labor

News & Analysis
10:00 am
Fri August 30, 2013

Feds Weigh In On Legal Pot, Fast-Food Workers Walk Out, And Obama Considers Military Action In Syria

It’s Friday — time to talk over the week’s news. The Department of Justice signals a long-awaited green light on new pot laws in Washington and Colorado. Fast-food workers in Seattle and across the country hold a one-day strike to push for an increase in minimum wage pay. The Obama Administration makes the case for American military involvement in Syria. 

Plus, state Republicans choose a new leader, Seattle schools face a possible teacher strike, and same-sex couples get a break from the IRS. 

We cover those stories and more with Joni Balter of the Seattle Times, The Stranger's Eli Sanders and Peter Jackson of the Everett Herald.

Minimum Wage
10:28 am
Thu August 29, 2013

Fast Food Workers Walk Out In Seattle, Protesting Wages

Wage strike in downtown Seattle on a rainy morning, August 29, 2013.
Twitter Photo/@acmyscp

Fast food workers have begun striking in Seattle this morning. According to organizers, strike lines will take place at several coffee spots around the downtown area.

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Economic Recovery
12:32 am
Thu August 29, 2013

For Restaurant Workers, A Struggle To Put Food On The Table

Losia Nyankale helps daughter Jonessa and son Juliean learn the alphabet. Nyankale, who works in a restaurant in Washington, D.C., says she needs food stamps and child-care subsidies to make ends meet.
Jennifer Ludden NPR

Originally published on Thu August 29, 2013 8:27 am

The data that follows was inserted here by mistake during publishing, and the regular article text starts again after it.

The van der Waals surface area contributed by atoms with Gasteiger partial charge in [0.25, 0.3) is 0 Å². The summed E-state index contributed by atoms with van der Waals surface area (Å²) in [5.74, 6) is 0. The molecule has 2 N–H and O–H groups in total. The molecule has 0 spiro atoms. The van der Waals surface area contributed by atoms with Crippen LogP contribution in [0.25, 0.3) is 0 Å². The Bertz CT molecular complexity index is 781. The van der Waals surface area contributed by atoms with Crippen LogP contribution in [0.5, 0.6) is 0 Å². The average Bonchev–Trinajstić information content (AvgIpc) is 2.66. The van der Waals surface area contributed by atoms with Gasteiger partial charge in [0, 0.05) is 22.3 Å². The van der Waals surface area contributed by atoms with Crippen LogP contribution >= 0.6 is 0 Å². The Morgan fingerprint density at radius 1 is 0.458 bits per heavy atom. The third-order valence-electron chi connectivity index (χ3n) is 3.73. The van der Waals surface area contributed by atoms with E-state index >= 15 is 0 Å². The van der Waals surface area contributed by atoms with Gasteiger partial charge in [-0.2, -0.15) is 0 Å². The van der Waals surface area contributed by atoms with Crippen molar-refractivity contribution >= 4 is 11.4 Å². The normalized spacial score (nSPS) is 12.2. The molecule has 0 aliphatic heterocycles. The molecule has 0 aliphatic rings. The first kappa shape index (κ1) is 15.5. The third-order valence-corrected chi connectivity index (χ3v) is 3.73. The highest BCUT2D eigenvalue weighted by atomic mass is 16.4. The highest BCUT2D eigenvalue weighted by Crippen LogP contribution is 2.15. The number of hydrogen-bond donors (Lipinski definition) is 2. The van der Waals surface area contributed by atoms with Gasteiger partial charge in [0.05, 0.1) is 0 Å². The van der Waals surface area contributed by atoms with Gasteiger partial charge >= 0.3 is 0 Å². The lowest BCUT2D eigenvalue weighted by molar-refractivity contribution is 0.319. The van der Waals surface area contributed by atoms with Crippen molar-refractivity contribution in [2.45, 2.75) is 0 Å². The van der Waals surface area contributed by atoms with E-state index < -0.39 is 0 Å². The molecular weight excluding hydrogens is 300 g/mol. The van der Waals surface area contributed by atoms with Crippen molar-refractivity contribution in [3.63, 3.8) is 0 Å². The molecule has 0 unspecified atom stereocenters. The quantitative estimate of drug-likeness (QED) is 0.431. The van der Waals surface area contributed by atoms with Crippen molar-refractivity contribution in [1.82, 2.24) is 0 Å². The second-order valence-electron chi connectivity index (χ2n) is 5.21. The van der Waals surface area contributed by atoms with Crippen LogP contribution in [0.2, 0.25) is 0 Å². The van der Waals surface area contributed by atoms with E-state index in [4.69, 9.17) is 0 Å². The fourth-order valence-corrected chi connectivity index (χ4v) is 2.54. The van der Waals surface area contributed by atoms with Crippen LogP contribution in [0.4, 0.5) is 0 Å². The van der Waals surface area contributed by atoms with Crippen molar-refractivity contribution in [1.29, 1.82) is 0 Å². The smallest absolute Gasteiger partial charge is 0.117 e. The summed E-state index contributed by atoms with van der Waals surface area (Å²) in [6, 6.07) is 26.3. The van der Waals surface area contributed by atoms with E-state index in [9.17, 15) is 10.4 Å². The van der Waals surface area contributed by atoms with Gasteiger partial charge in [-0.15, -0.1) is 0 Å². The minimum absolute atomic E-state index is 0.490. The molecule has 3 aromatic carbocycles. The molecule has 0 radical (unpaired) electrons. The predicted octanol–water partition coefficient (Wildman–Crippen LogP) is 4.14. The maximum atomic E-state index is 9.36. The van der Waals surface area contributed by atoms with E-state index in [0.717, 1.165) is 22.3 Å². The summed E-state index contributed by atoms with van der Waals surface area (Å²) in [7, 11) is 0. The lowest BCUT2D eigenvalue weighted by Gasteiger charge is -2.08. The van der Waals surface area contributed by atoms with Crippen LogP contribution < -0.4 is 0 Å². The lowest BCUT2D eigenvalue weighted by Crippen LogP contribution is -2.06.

Losia Nyankale, 29, didn't mean to make a career in the restaurant business. But after Nyankale was in college for two years, her mom lost her job as a schoolteacher and could no longer pay tuition. Then, Nyankale's temp jobs in bookkeeping dried up in the recession. So she went back to her standby — restaurant work.

"I did some kitchen work. The pantries or the salad station," she says. "I've also managed, supervised, wash[ed] dishes."

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Workers Want Wage Increase
4:58 pm
Tue August 20, 2013

Berry Pickers Call For Boycott Of Sakuma Brothers Farms

Flats of blueberries from Sakuma Brothers Farms at Ballard Market in Seattle.
KUOW Photo/Liz Jones

Disgruntled berry pickers at a major farm in Skagit Valley have brought their fight to grocery stores in Seattle, Mount Vernon and Bellingham. On Tuesday, about a dozen farm workers and advocates waved handmade signs outside of the upscale Ballard Market in Seattle, calling for a boycott.

“Don’t buy Sakuma berries,” shouted Anna Lopez, who’s picked berries at Sakuma Brothers Farms for about 10 years. Just inside the store, the produce section features deals on fresh-picked Sakuma blueberries and strawberries.

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Culture
12:01 pm
Fri August 2, 2013

Le Shocking: France Is One Of The Most Productive Countries In The World

Just look at this productive Parisian. He is probably getting off work early, he was so productive.
Flickr Photo/Darcy Moore

A recent study found that even though the French work 16 percent fewer hours than the rest of the world, they can still afford a high standard of living. So what pays for all that bread, cheese and wine? Increased productivity in the workplace.